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Exploring the Association of a Cultural Engineering Student Organization Chapter with Student Success

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2017 ASEE Annual Conference & Exposition


Columbus, Ohio

Publication Date

June 24, 2017

Start Date

June 24, 2017

End Date

June 28, 2017

Conference Session

Minorities in Engineering Division Technical Session 6

Tagged Division

Minorities in Engineering

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Paper Authors


Darryl Dickerson Purdue University, West Lafayette (College of Engineering)

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Darryl A. Dickerson, PhD serves as Associate Director of the Minority Engineering Program at Purdue University and Chief Executive Officer of BioRegeneration Technologies. He received his PhD in 2009 from the Weldon School of Biomedical Engineering where his research focused on the development of naturally-derived biomaterials specifically for the regeneration of interfaces between hard and soft tissues. Subsequently, he founded BioRegeneration Technologies to translate the benchtop work performed during his graduate studies to clinical practice. During his time as a graduate student, Dr. Dickerson gained significant management and leadership experience as a member of the Board of Directors (2004 – 2009) of the National Society of Black Engineers (NSBE). His work with NSBE culminated in his service as President, Chairman of the Board, and Chief Executive Officer and the launch of the Summer Engineering Experience for Kids (SEEK) program in 2007 – 2008. In 2012, he joined the staff of the Minority Engineering Program at Purdue and has since taken on the role of Associate Director. In this capacity, he manages the staff members in executing programming designed to transform the College of Engineering into a more diverse and inclusive environment by increasing enrollment, retention, and success of underrepresented minority students in engineering.

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Tasha Zephirin Purdue University, West Lafayette (College of Engineering)

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Tasha Zephirin is a Ph.D. Candidate in the School of Engineering Education at Purdue University. She is a Graduate Assistant for the National Association of Multicultural Program Advocates (NAMEPA) Inc. and also serves as the Graduate Student Representative on the Purdue Engineering Advisory Council. Her research interests include exploring the role of noncurricular engineering education initiatives in the engineering experience, especially within and across cultural boundaries. Through this research, she aims to inform the development and evaluation of these initiatives in a variety of contexts.

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Astin [1] has suggested that a higher level of student involvement through out-of-class experiences promotes the development of better quality learning environment, an important aspect of promoting student success in engineering [2]. Student organizations are one avenue in which students become engaged in a campus and have a variety of foci including social, professional, and disciplinary among others. Within the engineering student organizations, some specifically target the retention and success of underrepresented minorities (URMs). These URM-affiliated organizations provide a community that promotes professional development while helping to address issues of isolation and inclusion which research has shown is especially important to URM student success.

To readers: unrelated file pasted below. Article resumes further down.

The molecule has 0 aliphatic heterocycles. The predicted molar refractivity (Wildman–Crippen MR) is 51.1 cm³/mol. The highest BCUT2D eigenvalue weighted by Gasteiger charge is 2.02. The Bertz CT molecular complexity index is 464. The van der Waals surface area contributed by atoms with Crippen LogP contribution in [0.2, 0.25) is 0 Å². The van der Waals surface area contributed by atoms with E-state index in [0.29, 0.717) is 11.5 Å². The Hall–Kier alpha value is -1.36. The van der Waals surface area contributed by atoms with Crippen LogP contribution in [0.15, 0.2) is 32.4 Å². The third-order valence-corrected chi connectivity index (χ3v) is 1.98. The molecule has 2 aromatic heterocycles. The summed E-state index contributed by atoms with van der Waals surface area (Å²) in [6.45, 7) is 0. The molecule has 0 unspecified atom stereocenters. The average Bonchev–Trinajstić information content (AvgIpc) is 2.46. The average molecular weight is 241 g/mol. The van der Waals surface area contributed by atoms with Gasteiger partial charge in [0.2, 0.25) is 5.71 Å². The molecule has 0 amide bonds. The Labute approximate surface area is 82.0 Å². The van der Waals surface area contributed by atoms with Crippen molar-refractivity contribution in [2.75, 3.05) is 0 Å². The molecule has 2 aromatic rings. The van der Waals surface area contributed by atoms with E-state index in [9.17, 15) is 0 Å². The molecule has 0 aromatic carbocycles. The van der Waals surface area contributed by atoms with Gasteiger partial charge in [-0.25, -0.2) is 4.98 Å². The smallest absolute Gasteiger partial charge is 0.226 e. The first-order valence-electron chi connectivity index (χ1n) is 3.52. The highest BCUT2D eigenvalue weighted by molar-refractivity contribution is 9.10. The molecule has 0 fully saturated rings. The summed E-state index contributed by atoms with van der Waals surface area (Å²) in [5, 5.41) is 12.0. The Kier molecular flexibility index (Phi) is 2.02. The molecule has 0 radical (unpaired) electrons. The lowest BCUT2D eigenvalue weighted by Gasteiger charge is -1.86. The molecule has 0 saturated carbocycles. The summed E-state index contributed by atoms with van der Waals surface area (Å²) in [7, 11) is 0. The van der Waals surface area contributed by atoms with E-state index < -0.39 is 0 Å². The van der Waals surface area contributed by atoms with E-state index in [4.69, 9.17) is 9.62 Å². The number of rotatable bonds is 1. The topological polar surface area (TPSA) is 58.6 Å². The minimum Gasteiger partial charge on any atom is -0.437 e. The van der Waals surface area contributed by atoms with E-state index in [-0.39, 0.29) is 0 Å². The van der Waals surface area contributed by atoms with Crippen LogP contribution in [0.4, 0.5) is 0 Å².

Astin [1] specifically outlines participation in student organizations as one of five suggested metrics to measure student involvement. At X University, the URM affiliated student organizations help positively influence the other metrics: amount of energy devoted to studying, time spent on campus, interaction with faculty, and interaction with other students with support of the Minority Engineering Program office and programming. In addition, professional and leadership skills required for future careers are developed. While URM students are the majority in these organizations, having this culturally safe environment may translate into student involvement in the broader University community.

As part of MEP’s retention efforts, we advise and support URM-affiliated engineering student organizations as one avenue to ensure the academic success of our engineering undergraduate students. To better understand the role of participation in student organizations to student academic success, we will conduct an initial, exploratory study examining the correlation between the length of time the student was a paid member in a URM-affiliated organization (1 year and 2+ years) and their persistence and rates of degree completion (4, 5, or 6 years). This data will also be compared to URM students who were not a paid member. This study will provide a more rigorous assessment of student organization impact and help provide informed recommendations for out-of-class student experiences.

References [1] Astin, A. “Involvement: The Cornerstone of Excellence,” Change, July/August, 1985 [2] May, G. S., & Chubin, D. E. (2003). A retrospective on undergraduate engineering success for underrepresented minority students. Journal of Engineering Education, 92(1), 27 – 39.

Dickerson, D., & Zephirin, T. (2017, June), Exploring the Association of a Cultural Engineering Student Organization Chapter with Student Success Paper presented at 2017 ASEE Annual Conference & Exposition, Columbus, Ohio. 10.18260/1-2--28335

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